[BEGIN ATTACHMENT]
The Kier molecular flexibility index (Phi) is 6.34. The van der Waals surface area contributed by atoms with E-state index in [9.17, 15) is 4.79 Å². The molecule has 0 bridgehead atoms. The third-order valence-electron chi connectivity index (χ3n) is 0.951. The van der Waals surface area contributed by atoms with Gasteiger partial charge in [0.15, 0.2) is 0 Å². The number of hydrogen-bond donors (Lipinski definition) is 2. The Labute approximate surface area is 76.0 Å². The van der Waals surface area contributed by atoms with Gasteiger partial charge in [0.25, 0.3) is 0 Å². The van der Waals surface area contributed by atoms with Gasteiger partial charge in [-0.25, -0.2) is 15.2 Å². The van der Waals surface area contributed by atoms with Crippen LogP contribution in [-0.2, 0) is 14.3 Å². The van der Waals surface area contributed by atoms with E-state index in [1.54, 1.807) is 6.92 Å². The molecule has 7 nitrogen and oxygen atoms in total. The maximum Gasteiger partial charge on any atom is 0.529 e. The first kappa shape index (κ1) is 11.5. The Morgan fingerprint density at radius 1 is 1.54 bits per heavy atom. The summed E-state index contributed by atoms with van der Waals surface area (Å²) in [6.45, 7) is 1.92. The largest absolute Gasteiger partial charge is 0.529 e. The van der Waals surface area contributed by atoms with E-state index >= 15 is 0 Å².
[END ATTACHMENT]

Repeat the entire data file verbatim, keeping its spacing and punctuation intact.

The Kier molecular flexibility index (Phi) is 6.34. The van der Waals surface area contributed by atoms with E-state index in [9.17, 15) is 4.79 Å². The molecule has 0 bridgehead atoms. The third-order valence-electron chi connectivity index (χ3n) is 0.951. The van der Waals surface area contributed by atoms with Gasteiger partial charge in [0.15, 0.2) is 0 Å². The number of hydrogen-bond donors (Lipinski definition) is 2. The Labute approximate surface area is 76.0 Å². The van der Waals surface area contributed by atoms with Gasteiger partial charge in [0.25, 0.3) is 0 Å². The van der Waals surface area contributed by atoms with Gasteiger partial charge in [-0.25, -0.2) is 15.2 Å². The van der Waals surface area contributed by atoms with Crippen LogP contribution in [-0.2, 0) is 14.3 Å². The van der Waals surface area contributed by atoms with E-state index in [1.54, 1.807) is 6.92 Å². The molecule has 7 nitrogen and oxygen atoms in total. The maximum Gasteiger partial charge on any atom is 0.529 e. The first kappa shape index (κ1) is 11.5. The Morgan fingerprint density at radius 1 is 1.54 bits per heavy atom. The summed E-state index contributed by atoms with van der Waals surface area (Å²) in [6.45, 7) is 1.92. The largest absolute Gasteiger partial charge is 0.529 e. The van der Waals surface area contributed by atoms with E-state index >= 15 is 0 Å².